A 14-year-old boy presented with a pathologic fracture of the distal aspect of the tibia and a remote history of a dog bite near the injury site. Imaging studies, biopsy, and presentation corroborated the diagnosis of chronic osteomyelitis. Multiple diagnostic methods were negative until an open biopsy identified Haemophilus parainfluenzae, a fastidious oropharyngeal bacterium, with polymerase chain reaction analysis. The patient underwent extensive debridement, placement of external fixation, and a year-long antibiotic therapy regimen. He subsequently required a tibial-fibular osteotomy at a second site with placement of an intramedullary nail for correction of a leg-length discrepancy.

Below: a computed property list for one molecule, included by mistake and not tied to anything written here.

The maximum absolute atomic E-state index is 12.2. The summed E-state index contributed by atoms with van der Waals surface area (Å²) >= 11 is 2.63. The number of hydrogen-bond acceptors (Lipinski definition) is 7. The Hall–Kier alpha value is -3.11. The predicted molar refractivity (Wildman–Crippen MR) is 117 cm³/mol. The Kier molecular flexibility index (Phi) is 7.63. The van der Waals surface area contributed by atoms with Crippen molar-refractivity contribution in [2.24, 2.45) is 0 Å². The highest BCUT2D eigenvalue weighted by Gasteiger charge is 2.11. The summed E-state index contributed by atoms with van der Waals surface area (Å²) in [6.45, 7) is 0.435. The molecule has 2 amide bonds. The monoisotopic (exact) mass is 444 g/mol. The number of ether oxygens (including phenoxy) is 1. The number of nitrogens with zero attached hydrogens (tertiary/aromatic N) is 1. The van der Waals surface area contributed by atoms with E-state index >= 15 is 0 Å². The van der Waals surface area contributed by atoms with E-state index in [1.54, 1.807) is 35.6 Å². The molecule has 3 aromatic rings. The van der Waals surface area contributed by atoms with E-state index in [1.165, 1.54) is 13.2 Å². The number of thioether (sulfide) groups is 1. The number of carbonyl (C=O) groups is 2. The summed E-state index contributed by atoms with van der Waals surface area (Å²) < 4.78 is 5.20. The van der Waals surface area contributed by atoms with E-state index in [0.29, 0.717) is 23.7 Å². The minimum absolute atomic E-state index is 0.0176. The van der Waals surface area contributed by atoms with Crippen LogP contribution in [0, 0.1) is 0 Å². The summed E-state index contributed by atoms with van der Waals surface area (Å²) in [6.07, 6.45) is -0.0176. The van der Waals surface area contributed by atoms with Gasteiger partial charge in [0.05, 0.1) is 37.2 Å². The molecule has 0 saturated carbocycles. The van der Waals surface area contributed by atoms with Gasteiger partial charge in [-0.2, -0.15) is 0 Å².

This case report illustrates the complex management of chronic osteomyelitis in pediatric patients, its sequelae, and the importance of considering treatment of atypical pathogens.